Correct me if I misunderstand the following quoted paragraphs, but basically to compress something it must be decrypted first. This seems to be the claim of the article but I don't see this as true. For example if
a01 10b a01 is encryupted to
ccc c02 ccc then compression can still happen e.g.
substitute x for
Anyways assuming it is true, is there a legitimate security risk that Opera is intercepting traffic going through it when compression/turbo mode is enabled? If this takes place on the local computer with Opera installed I don't see this as a problem but if it takes place on a remote server then I would see the security threat. Does the compression take place locally? It must, how else would it be effective when it already needed to travel the internet?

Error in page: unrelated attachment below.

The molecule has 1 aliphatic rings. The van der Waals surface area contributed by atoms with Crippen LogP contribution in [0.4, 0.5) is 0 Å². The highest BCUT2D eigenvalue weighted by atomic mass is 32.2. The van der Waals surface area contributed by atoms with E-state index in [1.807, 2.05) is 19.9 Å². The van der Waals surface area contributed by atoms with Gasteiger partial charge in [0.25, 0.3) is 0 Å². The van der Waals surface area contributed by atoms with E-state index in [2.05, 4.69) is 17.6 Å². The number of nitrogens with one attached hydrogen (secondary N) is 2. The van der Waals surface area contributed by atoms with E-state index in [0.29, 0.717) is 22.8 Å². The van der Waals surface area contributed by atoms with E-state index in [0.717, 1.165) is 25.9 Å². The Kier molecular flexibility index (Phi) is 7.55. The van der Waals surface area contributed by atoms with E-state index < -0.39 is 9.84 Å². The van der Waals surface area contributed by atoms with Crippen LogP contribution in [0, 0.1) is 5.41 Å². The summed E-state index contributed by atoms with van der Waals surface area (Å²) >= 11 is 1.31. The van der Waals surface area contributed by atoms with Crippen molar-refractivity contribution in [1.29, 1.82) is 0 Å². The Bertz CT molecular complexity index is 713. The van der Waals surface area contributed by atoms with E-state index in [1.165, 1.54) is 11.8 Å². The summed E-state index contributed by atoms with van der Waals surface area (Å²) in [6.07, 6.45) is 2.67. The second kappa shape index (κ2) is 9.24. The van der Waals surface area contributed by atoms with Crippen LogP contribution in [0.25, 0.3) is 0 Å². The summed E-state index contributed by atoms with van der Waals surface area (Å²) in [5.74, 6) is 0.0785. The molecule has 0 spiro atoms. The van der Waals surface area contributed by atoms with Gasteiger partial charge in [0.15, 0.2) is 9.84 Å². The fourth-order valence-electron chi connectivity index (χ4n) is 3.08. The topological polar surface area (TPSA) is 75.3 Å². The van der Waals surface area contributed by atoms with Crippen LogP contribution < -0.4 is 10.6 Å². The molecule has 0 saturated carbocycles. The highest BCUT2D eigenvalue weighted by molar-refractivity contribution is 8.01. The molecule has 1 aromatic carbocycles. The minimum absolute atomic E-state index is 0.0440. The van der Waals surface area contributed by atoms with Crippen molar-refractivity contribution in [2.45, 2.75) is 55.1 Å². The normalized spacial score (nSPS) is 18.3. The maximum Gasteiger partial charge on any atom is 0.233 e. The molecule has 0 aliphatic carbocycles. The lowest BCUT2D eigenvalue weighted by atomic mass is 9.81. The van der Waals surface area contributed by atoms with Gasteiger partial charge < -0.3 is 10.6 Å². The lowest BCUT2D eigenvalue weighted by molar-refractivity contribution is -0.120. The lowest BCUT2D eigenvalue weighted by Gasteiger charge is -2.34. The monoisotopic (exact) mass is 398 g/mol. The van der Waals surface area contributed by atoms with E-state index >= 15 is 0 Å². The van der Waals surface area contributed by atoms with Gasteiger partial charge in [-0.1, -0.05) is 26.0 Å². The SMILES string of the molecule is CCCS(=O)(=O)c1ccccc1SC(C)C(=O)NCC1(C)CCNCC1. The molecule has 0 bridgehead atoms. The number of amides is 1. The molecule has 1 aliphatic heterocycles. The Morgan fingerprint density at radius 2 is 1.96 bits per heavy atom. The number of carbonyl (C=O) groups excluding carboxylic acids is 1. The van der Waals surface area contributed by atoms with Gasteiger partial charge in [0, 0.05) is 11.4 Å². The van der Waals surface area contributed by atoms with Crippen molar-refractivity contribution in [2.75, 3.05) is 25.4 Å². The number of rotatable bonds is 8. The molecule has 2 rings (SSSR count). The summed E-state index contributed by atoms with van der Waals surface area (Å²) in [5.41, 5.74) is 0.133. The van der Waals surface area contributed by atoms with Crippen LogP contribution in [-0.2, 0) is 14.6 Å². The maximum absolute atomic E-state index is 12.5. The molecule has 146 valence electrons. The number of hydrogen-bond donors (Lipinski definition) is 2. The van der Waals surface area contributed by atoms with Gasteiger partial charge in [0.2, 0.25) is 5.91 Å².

Nokia caught secretly decrypting mobile browser traffic: ZDNet reports security researcher Gaurang Pandya's discovery that the “secure” HTTPS traffic from his web browser was being decrypted by Nokia's servers. (See the link.)
Nokia's reason is valid: Encrypted data appears as pseudo-random noise and cannot be compressed. But they did this secretly and there's no way to disable it. Opera's Mini browser does the same thing for the same reason, but makes it optional and explains it clearly. And while Nokia says they would never pry, the fact is that since they CAN, in the USA they could be compelled to do so.